Credit…Doug Mills/The New York Times
Trump pleads not guilty to plotting to overturn election
In a Washington courthouse, Donald Trump pleaded not guilty to charges that he had conspired to remain in office despite his 2020 election loss. Asked for his plea to the four counts he faces, the former president replied, “Not guilty.”
It was the third time in four months that he had stood before a judge on criminal charges. But it was the most momentous, and the beginning of what prosecutors say should be a reckoning for his multipronged efforts to undermine democracy.
The judge has ordered Trump not to communicate about the case with any witnesses except through counsel or in the presence of counsel. At the request of his lawyers, she set an Aug. 28 date for the first hearing before the trial judge — the latest of the dates she offered. Delaying the proceedings as much as possible is widely expected to be part of Trump’s strategy, given that he could effectively call off any federal cases against him should he win the 2024 election.
Comments: Following the hearing, Trump spoke briefly at Reagan National Airport, saying it was “a very sad day for America.” He described himself as a victim of “persecution” by President Biden’s Justice Department. “This was never supposed to happen in America,” he said before boarding his private plane to return to Bedminster, N.J.
Mike Pence, the former vice president, said in a Fox News interview that Trump and his advisers had tried to get him “essentially to overturn the election” and that the American people needed to know it.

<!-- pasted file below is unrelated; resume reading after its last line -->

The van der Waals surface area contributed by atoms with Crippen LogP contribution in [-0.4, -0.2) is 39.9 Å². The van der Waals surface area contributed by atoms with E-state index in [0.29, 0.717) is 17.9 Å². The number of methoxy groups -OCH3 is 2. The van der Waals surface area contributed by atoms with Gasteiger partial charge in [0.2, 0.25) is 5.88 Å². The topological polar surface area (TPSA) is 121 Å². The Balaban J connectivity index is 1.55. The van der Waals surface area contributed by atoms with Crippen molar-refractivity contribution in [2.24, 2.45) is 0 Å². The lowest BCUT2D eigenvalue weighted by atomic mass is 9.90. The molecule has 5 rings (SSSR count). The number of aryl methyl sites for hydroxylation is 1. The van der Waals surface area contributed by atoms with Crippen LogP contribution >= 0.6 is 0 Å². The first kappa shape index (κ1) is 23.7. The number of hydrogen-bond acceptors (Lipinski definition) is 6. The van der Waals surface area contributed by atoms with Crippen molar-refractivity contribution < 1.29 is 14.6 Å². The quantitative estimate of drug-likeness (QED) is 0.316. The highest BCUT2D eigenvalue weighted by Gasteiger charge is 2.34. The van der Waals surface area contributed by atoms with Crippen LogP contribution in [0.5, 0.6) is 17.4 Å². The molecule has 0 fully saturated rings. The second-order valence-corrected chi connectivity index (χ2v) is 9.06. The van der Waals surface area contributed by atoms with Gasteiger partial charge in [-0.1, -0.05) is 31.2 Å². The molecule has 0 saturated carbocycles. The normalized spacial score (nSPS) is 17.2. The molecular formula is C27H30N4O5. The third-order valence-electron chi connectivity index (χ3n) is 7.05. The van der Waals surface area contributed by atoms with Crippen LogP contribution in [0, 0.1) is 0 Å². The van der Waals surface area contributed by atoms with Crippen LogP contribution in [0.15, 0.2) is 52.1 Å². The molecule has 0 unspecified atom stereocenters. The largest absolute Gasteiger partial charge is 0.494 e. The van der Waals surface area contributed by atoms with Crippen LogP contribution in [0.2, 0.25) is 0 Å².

The indictment this week did not accuse Trump of inciting the mob that attacked the Capitol on Jan. 6, 2021, but it did show that some people close to him knew violence might be coming.
Extraordinary ocean heat across the planet
Amid brutal heat waves this summer, Earth’s oceans are the hottest they have been in modern history, by an unusually wide margin. The planet’s average sea surface temperature spiked to a record high in April, and the ocean has remained exceptionally warm ever since. In July, widespread marine heat waves drove temperatures back up to near-record highs, with some hot spots approaching 38 degrees Celsius.
The North Atlantic has seen some of the most exceptional warmth, with recent temperatures consistently reaching more than 1.1 Celsius higher than what is typical for this time of year.
Quotable: “I find it kind of astonishing,” Gregory Johnson, an oceanographer at the National Oceanic and Atmospheric Administration, said. “This is a pretty big step up.”
Mass stabbing near Seoul
At least 14 people were wounded yesterday in a stabbing and car rampage in Seongnam, a city southeast of Seoul, officials said. Five of the victims were struck by a car being driven onto a sidewalk, and nine others were stabbed with a knife, an official said. The attacker’s motive was not immediately clear.
Context: Stabbings and car rampages are rare in South Korea. But this is the second mass stabbing in the greater Seoul area in less than a month, after an attack at a subway station in the city last month left one person dead and three others wounded.
THE LATEST NEWS
Around the World
Greenpeace activists, angered by Britain’s decision to issue new licenses for oil and gas exploration, scaled the rooftop of one of Prime Minister Rishi Sunak’s homes.
Russia’s military blogosphere has erupted into conflict, with some analysts accusing one another of helping the Ukrainian government.
The Colombian government began a cease-fire with the country’s largest remaining insurgent group after decades of combat.
Saudi Arabia, in a move to support oil prices, said it would extend the decision to cut oil production by one million barrels a day for another month.
Two U.S. Navy sailors were arrested and accused of providing military secrets and sensitive information to Chinese intelligence officers.
Other Big Stories